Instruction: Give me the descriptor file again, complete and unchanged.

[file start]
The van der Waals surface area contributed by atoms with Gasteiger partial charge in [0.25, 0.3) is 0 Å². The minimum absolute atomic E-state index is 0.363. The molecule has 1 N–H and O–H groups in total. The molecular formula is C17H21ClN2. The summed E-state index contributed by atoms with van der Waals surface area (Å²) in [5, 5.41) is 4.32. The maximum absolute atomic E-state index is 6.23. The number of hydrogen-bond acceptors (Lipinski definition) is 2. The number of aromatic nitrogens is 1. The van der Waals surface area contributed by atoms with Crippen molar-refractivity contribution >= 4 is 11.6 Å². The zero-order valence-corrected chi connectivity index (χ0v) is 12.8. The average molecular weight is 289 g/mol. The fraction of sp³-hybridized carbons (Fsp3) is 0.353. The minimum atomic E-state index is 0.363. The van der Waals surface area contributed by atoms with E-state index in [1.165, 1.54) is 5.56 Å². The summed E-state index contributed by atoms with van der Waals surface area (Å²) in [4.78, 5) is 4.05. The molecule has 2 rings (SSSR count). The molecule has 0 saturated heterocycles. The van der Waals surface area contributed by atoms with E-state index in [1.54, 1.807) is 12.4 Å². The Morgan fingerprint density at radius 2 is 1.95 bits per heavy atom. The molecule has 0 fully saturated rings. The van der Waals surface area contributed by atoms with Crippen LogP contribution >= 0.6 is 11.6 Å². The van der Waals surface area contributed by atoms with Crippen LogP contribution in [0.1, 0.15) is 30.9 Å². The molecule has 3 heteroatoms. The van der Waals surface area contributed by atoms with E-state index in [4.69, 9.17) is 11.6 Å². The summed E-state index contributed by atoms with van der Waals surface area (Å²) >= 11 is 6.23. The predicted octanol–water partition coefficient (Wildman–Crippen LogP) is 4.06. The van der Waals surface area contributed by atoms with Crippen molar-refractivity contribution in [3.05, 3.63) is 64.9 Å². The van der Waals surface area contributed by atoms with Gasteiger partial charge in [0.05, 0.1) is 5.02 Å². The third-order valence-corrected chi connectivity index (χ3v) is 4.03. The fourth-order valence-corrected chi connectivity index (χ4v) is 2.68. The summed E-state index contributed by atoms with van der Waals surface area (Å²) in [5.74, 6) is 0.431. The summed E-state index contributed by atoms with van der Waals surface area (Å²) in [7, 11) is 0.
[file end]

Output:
The van der Waals surface area contributed by atoms with Gasteiger partial charge in [0.25, 0.3) is 0 Å². The minimum absolute atomic E-state index is 0.363. The molecule has 1 N–H and O–H groups in total. The molecular formula is C17H21ClN2. The summed E-state index contributed by atoms with van der Waals surface area (Å²) in [5, 5.41) is 4.32. The maximum absolute atomic E-state index is 6.23. The number of hydrogen-bond acceptors (Lipinski definition) is 2. The number of aromatic nitrogens is 1. The van der Waals surface area contributed by atoms with Crippen molar-refractivity contribution >= 4 is 11.6 Å². The zero-order valence-corrected chi connectivity index (χ0v) is 12.8. The average molecular weight is 289 g/mol. The fraction of sp³-hybridized carbons (Fsp3) is 0.353. The minimum atomic E-state index is 0.363. The van der Waals surface area contributed by atoms with E-state index in [1.165, 1.54) is 5.56 Å². The summed E-state index contributed by atoms with van der Waals surface area (Å²) in [4.78, 5) is 4.05. The molecule has 2 rings (SSSR count). The molecule has 0 saturated heterocycles. The van der Waals surface area contributed by atoms with E-state index in [1.54, 1.807) is 12.4 Å². The Morgan fingerprint density at radius 2 is 1.95 bits per heavy atom. The molecule has 0 fully saturated rings. The van der Waals surface area contributed by atoms with Crippen LogP contribution >= 0.6 is 11.6 Å². The van der Waals surface area contributed by atoms with Crippen LogP contribution in [0.1, 0.15) is 30.9 Å². The molecule has 3 heteroatoms. The van der Waals surface area contributed by atoms with E-state index in [4.69, 9.17) is 11.6 Å². The summed E-state index contributed by atoms with van der Waals surface area (Å²) >= 11 is 6.23. The predicted octanol–water partition coefficient (Wildman–Crippen LogP) is 4.06. The van der Waals surface area contributed by atoms with Crippen molar-refractivity contribution in [3.05, 3.63) is 64.9 Å². The van der Waals surface area contributed by atoms with Gasteiger partial charge in [0.05, 0.1) is 5.02 Å². The third-order valence-corrected chi connectivity index (χ3v) is 4.03. The fourth-order valence-corrected chi connectivity index (χ4v) is 2.68. The summed E-state index contributed by atoms with van der Waals surface area (Å²) in [5.74, 6) is 0.431. The summed E-state index contributed by atoms with van der Waals surface area (Å²) in [7, 11) is 0.